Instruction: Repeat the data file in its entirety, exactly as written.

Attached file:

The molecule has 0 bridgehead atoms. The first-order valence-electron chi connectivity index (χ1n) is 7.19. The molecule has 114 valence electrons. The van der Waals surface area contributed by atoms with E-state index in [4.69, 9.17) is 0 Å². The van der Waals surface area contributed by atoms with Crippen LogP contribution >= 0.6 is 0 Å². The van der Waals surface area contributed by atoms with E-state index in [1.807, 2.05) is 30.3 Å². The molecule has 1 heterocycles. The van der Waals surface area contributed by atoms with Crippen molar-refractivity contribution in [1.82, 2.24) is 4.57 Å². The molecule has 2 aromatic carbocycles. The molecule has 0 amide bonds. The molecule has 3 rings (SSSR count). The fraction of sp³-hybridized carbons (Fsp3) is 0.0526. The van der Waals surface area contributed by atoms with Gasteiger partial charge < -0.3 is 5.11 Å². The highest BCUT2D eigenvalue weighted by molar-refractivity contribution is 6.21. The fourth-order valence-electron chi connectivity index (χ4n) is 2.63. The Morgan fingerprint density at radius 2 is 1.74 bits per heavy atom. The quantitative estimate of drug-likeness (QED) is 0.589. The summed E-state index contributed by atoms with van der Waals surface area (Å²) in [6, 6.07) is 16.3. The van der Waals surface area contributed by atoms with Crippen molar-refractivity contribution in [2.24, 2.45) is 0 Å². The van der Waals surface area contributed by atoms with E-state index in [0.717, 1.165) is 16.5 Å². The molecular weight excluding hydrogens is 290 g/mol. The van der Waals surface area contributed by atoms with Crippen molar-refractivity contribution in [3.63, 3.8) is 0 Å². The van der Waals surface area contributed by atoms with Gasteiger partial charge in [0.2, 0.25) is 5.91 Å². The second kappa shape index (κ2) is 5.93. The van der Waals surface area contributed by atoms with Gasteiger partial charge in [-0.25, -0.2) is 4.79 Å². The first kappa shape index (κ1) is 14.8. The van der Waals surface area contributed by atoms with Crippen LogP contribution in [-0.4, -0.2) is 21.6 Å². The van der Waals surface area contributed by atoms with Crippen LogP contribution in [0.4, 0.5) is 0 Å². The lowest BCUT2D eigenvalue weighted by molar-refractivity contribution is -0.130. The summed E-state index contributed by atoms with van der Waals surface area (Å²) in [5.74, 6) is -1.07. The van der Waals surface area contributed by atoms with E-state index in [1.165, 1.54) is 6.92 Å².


The molecule has 0 bridgehead atoms. The first-order valence-electron chi connectivity index (χ1n) is 7.19. The molecule has 114 valence electrons. The van der Waals surface area contributed by atoms with E-state index in [4.69, 9.17) is 0 Å². The van der Waals surface area contributed by atoms with Crippen LogP contribution >= 0.6 is 0 Å². The van der Waals surface area contributed by atoms with E-state index in [1.807, 2.05) is 30.3 Å². The molecule has 1 heterocycles. The van der Waals surface area contributed by atoms with Crippen molar-refractivity contribution in [1.82, 2.24) is 4.57 Å². The molecule has 2 aromatic carbocycles. The molecule has 0 amide bonds. The molecule has 3 rings (SSSR count). The fraction of sp³-hybridized carbons (Fsp3) is 0.0526. The van der Waals surface area contributed by atoms with Gasteiger partial charge < -0.3 is 5.11 Å². The highest BCUT2D eigenvalue weighted by molar-refractivity contribution is 6.21. The fourth-order valence-electron chi connectivity index (χ4n) is 2.63. The Morgan fingerprint density at radius 2 is 1.74 bits per heavy atom. The quantitative estimate of drug-likeness (QED) is 0.589. The summed E-state index contributed by atoms with van der Waals surface area (Å²) in [6, 6.07) is 16.3. The van der Waals surface area contributed by atoms with Crippen molar-refractivity contribution in [2.24, 2.45) is 0 Å². The van der Waals surface area contributed by atoms with E-state index in [0.717, 1.165) is 16.5 Å². The molecular weight excluding hydrogens is 290 g/mol. The van der Waals surface area contributed by atoms with Crippen molar-refractivity contribution in [3.63, 3.8) is 0 Å². The van der Waals surface area contributed by atoms with Gasteiger partial charge in [0.2, 0.25) is 5.91 Å². The second kappa shape index (κ2) is 5.93. The van der Waals surface area contributed by atoms with Gasteiger partial charge in [-0.25, -0.2) is 4.79 Å². The first kappa shape index (κ1) is 14.8. The van der Waals surface area contributed by atoms with Crippen LogP contribution in [-0.4, -0.2) is 21.6 Å². The van der Waals surface area contributed by atoms with Crippen LogP contribution in [0.4, 0.5) is 0 Å². The lowest BCUT2D eigenvalue weighted by molar-refractivity contribution is -0.130. The summed E-state index contributed by atoms with van der Waals surface area (Å²) in [5.74, 6) is -1.07. The van der Waals surface area contributed by atoms with E-state index in [1.165, 1.54) is 6.92 Å².